In 2017 a lot of hard work was done to maintain the position as Denmark´s leading weekly, with well-informed, high-profile journalists – strong in politics and society, culture, literature and science. As a gift to its readers, Weekendavisen published a special supplement to its Christmas edition: ´Moments in the history of Denmark´, a compilation of eyewitness reports that go back to 1185 and which cover e.g. a decisive war victory, a devastating city fire and unforgettable cultural events.
Mette Østergaard (37)
• General editor Berlingske
• Loves journalism, books, eating, TV series, podcasts, spending time with friends and children
• Lives with two children (ages 4 and 1) in Copenhagen
The number of web subscribers of Berlingske in 2017 grew by 188% compared to 2016.
“Denmark´s oldest newspaper focuses on digital transformation”
Berlingske may well be Denmark´s oldest newspaper and even one of the oldest in the world – published for the first time in 1749 – but that doesn´t mean it can escape the digital transformation. What´s more, the strong brand is taking up an enormous challenge in the coming years. That´s precisely why Mette Østergaard came on board as co-general editor at the beginning of 2018. “I really wanted to be a part of the leading team. Taking the next digital step is a huge responsibility. Berlingske has always had a historic position, but we require a crystal-clear position in the digital transformation as well. We are known for our quality: good, strong journalism for a conservative public, primarily in and around Copenhagen. Our readers know why they choose us, we are super-relevant and we have to stay that way.”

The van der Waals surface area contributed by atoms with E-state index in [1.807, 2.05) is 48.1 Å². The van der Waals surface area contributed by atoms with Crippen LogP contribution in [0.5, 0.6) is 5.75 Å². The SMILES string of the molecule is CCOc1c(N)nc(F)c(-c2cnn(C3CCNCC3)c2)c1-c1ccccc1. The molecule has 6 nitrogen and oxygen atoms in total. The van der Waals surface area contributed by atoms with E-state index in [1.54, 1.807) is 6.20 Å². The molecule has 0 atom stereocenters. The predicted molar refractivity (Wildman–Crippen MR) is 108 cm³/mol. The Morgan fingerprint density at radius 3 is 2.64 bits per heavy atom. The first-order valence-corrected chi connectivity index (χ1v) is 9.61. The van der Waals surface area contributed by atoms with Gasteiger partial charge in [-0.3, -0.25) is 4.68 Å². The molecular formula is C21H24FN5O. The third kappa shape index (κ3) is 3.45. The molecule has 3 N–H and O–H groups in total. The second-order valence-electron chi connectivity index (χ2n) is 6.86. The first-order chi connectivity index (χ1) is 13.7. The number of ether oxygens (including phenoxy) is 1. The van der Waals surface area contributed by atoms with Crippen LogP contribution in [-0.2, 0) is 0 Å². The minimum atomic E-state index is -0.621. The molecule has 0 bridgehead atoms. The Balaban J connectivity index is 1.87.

A dramatic decision was therefore taken. “As of June we will outsource the layout and design of the paper newspaper to another Danish company, one whose manager has even worked for Berlingske and knows us well. They already do our travel pages, so it isn´t entirely a jump into the deep end. Yet it is a major step that we are taking for a variety of reasons. It is very difficult to change the culture and to put digital in the foreground when in the heart of the newsroom the next day´s newspaper is the primary concern. Now we can focus purely and simply on quality journalism. All content is published digitally and the best also makes its way into the newspaper.”